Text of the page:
We searched out seven of the best small climbing daypacks on the market and put them through extensive testing; these climbing backpacks went everywhere with us for over two months. From the high granite walls of Yosemite and Squamish to shorter trips up the Monkey’s Face at Smith Rock or the Bastille Crack at Eldorado Canyon, anytime we left the ground for more than one pitch at least one pack came along. These packs also did double duty by functioning as our hiking, mountain biking, bouldering daypacks as well as our around town bags (for trips to the grocery store or coffee shop). Our goal was to find the best all-around climbing daypack, one that was lightweight, durable, and that functioned well both on and off the rock.
Related: Best Rope Bags Review
Best Overall Rock Climbing Daypack: Patagonia Linked Pack 18L
- No emergency whistle
This pack led from the beginning and never looked back. It is far and away our favorite climbing backpack and receives the first place score in three out of six evaluation criteria. We particularly like its low weight, functionality, comfort, and versatility. It is the only pack with legitimate haul loops and a sleek design with enough external carrying potential. Even its weaknesses were only slight. The durability of its 630-denier body is a concern but is bolstered by polyurethane and DWR coatings. Packed size is another category where it didn’t come in first, however, we can’t complain much about its compact shape or sleek exterior. Potential improvements include an emergency whistle and removable elastic cords for the attachment points on the sides. Nevertheless, the Patagonia Linked Pack 16L is still a huge improvement over previous options and we’re happy to pick as our best climbing backpack.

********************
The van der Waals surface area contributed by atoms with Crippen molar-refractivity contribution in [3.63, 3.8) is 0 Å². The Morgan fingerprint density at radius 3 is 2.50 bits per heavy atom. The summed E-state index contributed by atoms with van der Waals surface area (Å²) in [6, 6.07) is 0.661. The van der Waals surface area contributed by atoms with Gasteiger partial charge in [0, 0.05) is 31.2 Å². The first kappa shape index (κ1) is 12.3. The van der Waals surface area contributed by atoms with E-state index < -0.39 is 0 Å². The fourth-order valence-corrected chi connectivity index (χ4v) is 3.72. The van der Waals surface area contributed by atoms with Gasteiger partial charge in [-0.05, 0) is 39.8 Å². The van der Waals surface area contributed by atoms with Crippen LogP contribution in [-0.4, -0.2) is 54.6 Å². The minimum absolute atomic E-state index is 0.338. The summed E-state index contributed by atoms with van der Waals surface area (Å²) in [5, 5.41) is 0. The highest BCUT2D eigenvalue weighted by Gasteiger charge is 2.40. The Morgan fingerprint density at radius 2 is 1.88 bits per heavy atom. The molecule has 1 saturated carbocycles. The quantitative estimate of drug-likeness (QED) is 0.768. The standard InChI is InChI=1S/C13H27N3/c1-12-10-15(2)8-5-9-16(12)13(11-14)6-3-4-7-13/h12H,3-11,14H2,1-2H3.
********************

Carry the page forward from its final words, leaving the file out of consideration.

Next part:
Best for Budget-Minded: REI Co-op Flash 18
- Ice axe loop
The latest version of this affordable pack is the REI Co-op Flash 18. The updates, which are covered fully in the individual review, include changes to the shoulder straps, a thicker, single daisy chain, and a new nylon carry handle/hauling loop. Overall, this pack remains similar to its predecessor, and without a price change, it’s still our budget pick.
The only pack in this selection not explicitly designed for rock climbing is the REI Co-op Flash 18. This could be one reason why it’s so much less expensive (for some reason gear marketed for life-threatening activities is always pricier). We chose to add the Flash to this review because it’s a popular choice among many climbers we know. The reasons why are simple: it’s light and cheap. For a lot of applications, it’s also equally functional compared to the higher-priced options. The Flash’s greatest weakness is durability. Its 140-denier nylon will get shredded rubbing over coarse rock. For 40 bucks, however, it won’t cost you too much to replace a bag destroyed by abrasion when climbing and hauling.